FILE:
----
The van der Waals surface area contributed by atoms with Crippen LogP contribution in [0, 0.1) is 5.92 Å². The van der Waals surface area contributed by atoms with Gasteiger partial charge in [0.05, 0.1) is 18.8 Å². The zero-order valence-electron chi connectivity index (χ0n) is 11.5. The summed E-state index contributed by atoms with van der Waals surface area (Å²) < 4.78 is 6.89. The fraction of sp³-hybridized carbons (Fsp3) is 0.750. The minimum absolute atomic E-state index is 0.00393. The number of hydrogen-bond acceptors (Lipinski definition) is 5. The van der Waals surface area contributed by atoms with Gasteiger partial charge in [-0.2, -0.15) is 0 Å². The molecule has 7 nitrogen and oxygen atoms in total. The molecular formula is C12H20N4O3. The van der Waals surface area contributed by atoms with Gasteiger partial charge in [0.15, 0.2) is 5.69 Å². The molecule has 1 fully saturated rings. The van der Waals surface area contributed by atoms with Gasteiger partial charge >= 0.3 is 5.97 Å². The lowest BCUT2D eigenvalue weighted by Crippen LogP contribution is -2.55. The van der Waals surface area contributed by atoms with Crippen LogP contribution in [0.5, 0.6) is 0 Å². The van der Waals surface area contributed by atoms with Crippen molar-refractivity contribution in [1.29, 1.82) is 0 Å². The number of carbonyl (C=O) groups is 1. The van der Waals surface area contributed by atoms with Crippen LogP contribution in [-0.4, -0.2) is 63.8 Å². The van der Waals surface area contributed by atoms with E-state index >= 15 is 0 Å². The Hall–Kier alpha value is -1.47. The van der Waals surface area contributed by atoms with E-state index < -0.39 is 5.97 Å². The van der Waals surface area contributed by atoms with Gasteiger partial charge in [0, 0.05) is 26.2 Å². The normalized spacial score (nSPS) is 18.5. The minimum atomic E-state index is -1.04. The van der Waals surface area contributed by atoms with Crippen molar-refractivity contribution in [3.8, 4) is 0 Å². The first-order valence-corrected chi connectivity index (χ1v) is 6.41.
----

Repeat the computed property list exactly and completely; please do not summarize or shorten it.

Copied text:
The van der Waals surface area contributed by atoms with Crippen LogP contribution in [0, 0.1) is 5.92 Å². The van der Waals surface area contributed by atoms with Gasteiger partial charge in [0.05, 0.1) is 18.8 Å². The zero-order valence-electron chi connectivity index (χ0n) is 11.5. The summed E-state index contributed by atoms with van der Waals surface area (Å²) < 4.78 is 6.89. The fraction of sp³-hybridized carbons (Fsp3) is 0.750. The minimum absolute atomic E-state index is 0.00393. The number of hydrogen-bond acceptors (Lipinski definition) is 5. The van der Waals surface area contributed by atoms with Gasteiger partial charge in [-0.2, -0.15) is 0 Å². The molecule has 7 nitrogen and oxygen atoms in total. The molecular formula is C12H20N4O3. The van der Waals surface area contributed by atoms with Gasteiger partial charge in [0.15, 0.2) is 5.69 Å². The molecule has 1 fully saturated rings. The van der Waals surface area contributed by atoms with Gasteiger partial charge >= 0.3 is 5.97 Å². The lowest BCUT2D eigenvalue weighted by Crippen LogP contribution is -2.55. The van der Waals surface area contributed by atoms with Crippen LogP contribution in [0.5, 0.6) is 0 Å². The van der Waals surface area contributed by atoms with Crippen molar-refractivity contribution in [1.29, 1.82) is 0 Å². The number of carbonyl (C=O) groups is 1. The van der Waals surface area contributed by atoms with Crippen LogP contribution in [-0.4, -0.2) is 63.8 Å². The van der Waals surface area contributed by atoms with E-state index >= 15 is 0 Å². The Hall–Kier alpha value is -1.47. The van der Waals surface area contributed by atoms with E-state index < -0.39 is 5.97 Å². The van der Waals surface area contributed by atoms with Gasteiger partial charge in [0, 0.05) is 26.2 Å². The normalized spacial score (nSPS) is 18.5. The minimum atomic E-state index is -1.04. The van der Waals surface area contributed by atoms with Crippen molar-refractivity contribution in [3.8, 4) is 0 Å². The first-order valence-corrected chi connectivity index (χ1v) is 6.41.